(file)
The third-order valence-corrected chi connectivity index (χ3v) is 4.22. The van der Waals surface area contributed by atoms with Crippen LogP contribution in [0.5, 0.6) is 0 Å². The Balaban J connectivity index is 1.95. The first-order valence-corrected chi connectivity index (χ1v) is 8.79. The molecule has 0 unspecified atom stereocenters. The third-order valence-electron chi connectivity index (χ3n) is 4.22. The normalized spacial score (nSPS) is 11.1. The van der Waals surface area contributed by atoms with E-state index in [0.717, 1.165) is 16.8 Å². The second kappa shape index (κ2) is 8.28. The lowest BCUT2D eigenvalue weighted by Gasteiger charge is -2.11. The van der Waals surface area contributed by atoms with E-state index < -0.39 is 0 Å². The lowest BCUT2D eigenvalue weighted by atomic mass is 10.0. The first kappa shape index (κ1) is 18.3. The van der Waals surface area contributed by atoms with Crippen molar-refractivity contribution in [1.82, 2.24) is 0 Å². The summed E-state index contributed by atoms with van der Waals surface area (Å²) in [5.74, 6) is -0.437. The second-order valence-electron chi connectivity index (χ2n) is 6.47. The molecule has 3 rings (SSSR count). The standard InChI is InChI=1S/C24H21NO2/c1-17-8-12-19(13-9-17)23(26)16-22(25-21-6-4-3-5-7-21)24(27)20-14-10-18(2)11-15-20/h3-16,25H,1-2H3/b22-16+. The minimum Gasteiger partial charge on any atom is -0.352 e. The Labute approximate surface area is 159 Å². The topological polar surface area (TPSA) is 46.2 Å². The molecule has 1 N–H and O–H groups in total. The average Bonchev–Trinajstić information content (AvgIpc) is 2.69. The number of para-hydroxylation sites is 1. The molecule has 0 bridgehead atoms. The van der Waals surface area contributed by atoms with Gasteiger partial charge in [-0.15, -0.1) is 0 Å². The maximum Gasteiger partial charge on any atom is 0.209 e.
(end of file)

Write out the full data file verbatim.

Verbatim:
The third-order valence-corrected chi connectivity index (χ3v) is 4.22. The van der Waals surface area contributed by atoms with Crippen LogP contribution in [0.5, 0.6) is 0 Å². The Balaban J connectivity index is 1.95. The first-order valence-corrected chi connectivity index (χ1v) is 8.79. The molecule has 0 unspecified atom stereocenters. The third-order valence-electron chi connectivity index (χ3n) is 4.22. The normalized spacial score (nSPS) is 11.1. The van der Waals surface area contributed by atoms with E-state index in [0.717, 1.165) is 16.8 Å². The second kappa shape index (κ2) is 8.28. The lowest BCUT2D eigenvalue weighted by Gasteiger charge is -2.11. The van der Waals surface area contributed by atoms with E-state index < -0.39 is 0 Å². The lowest BCUT2D eigenvalue weighted by atomic mass is 10.0. The first kappa shape index (κ1) is 18.3. The van der Waals surface area contributed by atoms with Crippen molar-refractivity contribution in [1.82, 2.24) is 0 Å². The summed E-state index contributed by atoms with van der Waals surface area (Å²) in [5.74, 6) is -0.437. The second-order valence-electron chi connectivity index (χ2n) is 6.47. The molecule has 3 rings (SSSR count). The standard InChI is InChI=1S/C24H21NO2/c1-17-8-12-19(13-9-17)23(26)16-22(25-21-6-4-3-5-7-21)24(27)20-14-10-18(2)11-15-20/h3-16,25H,1-2H3/b22-16+. The minimum Gasteiger partial charge on any atom is -0.352 e. The Labute approximate surface area is 159 Å². The topological polar surface area (TPSA) is 46.2 Å². The molecule has 1 N–H and O–H groups in total. The average Bonchev–Trinajstić information content (AvgIpc) is 2.69. The number of para-hydroxylation sites is 1. The molecule has 0 bridgehead atoms. The van der Waals surface area contributed by atoms with Gasteiger partial charge in [-0.15, -0.1) is 0 Å². The maximum Gasteiger partial charge on any atom is 0.209 e.